NYCC '16

Iceman in a Gay Club: The LGBT Characters of the X-Men

David Stehman ’17 / Emertainment Monthly Staff Writer

When Chris Claremont started writing the X-Men, his original metaphor wasn’t for homosexuals. Jude Biersdorfer, the moderator of NYCC’s “X-TRAORDINARY: The LGBT Characters of the X-Men” panel Thursday evening, asked Claremont what his intention was in creating the superhero team we know today. Claremont replied with some examples of minority groups he wanted to symbolize, including Jews, Muslims, and Blacks. And in that mindset of inclusivity, it’s no wonder that Claremont’s run of X-Men produced positive representation, particularly with strong female characters.

Chris Claremont
Chris Claremont

With the recent movement of LGBT rights in America reaching unprecedented levels, Marvel have made an effort to include more LGBT X-Men, most recently Iceman, who has been in the comics ever since the original run. Iceman’s coming out comic has received a strong reaction. But according to Peter David, “60% of [Americans] don’t care [if someone is gay]. And the next generation will have 100% who don’t care. And that’s a good thing!”

Peter David
Peter David

Daniel Ketchum, Marvel’s first openly gay editor, talked about the process that evolved into Iceman coming out. “We passed it around to other editors and writers to try and see if we were putting characters and story first and the audience second. It ended up being just a really good story.”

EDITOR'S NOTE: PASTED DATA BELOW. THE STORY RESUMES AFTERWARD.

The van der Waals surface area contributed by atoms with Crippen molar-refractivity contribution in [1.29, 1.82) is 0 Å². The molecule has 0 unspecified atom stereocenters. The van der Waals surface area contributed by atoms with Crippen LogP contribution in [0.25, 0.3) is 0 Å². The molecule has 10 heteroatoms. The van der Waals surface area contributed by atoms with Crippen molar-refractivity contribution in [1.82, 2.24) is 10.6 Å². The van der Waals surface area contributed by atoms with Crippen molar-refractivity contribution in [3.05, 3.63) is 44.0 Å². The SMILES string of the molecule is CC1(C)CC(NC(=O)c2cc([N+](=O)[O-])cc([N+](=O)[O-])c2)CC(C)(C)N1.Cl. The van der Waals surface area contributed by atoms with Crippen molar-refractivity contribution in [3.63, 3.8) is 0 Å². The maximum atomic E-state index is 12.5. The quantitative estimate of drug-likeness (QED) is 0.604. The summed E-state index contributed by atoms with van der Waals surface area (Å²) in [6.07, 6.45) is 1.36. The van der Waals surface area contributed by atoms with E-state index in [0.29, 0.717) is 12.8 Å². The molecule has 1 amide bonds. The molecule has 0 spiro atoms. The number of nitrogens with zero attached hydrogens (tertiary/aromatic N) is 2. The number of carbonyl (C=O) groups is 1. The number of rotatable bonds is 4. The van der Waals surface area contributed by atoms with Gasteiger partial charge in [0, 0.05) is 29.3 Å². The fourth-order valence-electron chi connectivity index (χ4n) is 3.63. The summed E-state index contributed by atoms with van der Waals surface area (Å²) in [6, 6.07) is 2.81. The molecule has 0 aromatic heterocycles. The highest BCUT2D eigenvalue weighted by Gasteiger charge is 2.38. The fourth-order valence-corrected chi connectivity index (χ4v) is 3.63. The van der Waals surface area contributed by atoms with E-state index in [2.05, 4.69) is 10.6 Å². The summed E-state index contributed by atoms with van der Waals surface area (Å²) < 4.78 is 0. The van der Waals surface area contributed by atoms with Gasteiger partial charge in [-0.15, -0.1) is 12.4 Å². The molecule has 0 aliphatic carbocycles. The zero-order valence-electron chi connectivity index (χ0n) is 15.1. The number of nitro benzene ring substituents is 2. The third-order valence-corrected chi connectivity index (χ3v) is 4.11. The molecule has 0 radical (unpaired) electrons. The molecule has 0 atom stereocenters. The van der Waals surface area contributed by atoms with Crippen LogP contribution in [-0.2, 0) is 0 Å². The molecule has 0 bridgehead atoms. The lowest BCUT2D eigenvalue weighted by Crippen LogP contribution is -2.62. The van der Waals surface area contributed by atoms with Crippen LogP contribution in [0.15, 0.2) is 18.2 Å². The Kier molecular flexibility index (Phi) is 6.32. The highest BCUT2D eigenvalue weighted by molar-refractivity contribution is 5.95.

Daniel Ketchum
Daniel Ketchum

Max Wittert, an artist for X-Men, hinted at the future of Iceman’s arc, including his visit to a gay bar in an upcoming issue. “It’s set entirely in a gay bar, and he’s learning to try and talk to guys.” He also implied a surprising ending to issue. The character-centered issue, in which a superhero is humanized and put into normal scenarios common to LGBT, is certainly a positive move towards proper representation.

Max Wittert
Max Wittert

Concluding the panel, when asked what would be a necessary diversity-themed story to tell, Claremont spoke of an idea he had that is more relevant more than ever: “A presidential candidate promoting bigoted values gets elected, and when we wake up, all the things we took for granted would be gone.”

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